Scientists have discovered a massive breeding colony of icefish in Antarctica’s southern Weddell Sea.
The big picture: Groups of up to 60 icefish nests have been spotted before, but researchers have now found an estimated 60 million active nests, which is believed to be the largest ever seen.
Details: Scientists were towing a camera behind their research vessel early last year to survey the seafloor when they made the surprising discovery.
- “We found fish nest after fish nest for four hours,” says Autun Purser, a deep-sea ecologist at the Alfred Wegener Institute in Bremerhaven, Germany. “Nothing but fish nests.”
- The colony spans an estimated 240 square kilometers (about 93 square miles), the researchers reported in the journal Current Biology.
- The majority of the nests had one male icefish guarding the eggs.
Why it matters: The researchers think the icefish (Neopagetopsis ionah) could be using the warmer waters in the area to navigate to the breeding colony.
- Purser says it is likely the icefish are an important food source for Weddell seals that populate the sea ice and are known to dive in the area.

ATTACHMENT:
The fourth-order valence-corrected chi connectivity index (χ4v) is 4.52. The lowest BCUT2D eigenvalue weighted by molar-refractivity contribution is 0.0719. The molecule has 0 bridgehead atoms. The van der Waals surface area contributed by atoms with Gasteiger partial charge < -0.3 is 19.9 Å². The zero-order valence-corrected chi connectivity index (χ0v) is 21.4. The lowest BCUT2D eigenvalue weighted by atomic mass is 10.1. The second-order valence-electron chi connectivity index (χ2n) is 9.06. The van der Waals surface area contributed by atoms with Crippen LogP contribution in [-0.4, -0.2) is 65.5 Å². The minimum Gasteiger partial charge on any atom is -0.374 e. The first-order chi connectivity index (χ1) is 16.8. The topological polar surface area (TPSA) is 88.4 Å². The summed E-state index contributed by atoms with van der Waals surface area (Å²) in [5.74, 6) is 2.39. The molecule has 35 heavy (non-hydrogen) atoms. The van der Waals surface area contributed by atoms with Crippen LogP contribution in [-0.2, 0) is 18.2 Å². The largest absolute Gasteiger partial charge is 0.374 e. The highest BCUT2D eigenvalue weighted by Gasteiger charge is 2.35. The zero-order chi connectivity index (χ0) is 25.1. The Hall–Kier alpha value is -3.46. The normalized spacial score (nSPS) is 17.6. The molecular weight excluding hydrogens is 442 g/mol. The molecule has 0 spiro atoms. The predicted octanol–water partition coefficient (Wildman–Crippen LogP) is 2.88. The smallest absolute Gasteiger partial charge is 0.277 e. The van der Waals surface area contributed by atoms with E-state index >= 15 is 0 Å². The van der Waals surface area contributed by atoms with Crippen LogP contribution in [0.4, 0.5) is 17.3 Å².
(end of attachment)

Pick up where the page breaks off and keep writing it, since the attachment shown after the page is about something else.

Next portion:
What’s next: The scientists left cameras in the water to photograph the nests four times each day for the next three years.
- They’re interested in capturing more details about the nests — including whether the eggs hatch at the same time and if the location of the nests changes — to understand how the massive colony delivers nutrients to the unique ecosystem.
- “The deep sea and under ice environment are not barren of life,” Purser says. The colony is “a huge hidden ecosystem and it must support and influence neighboring ecosystems.”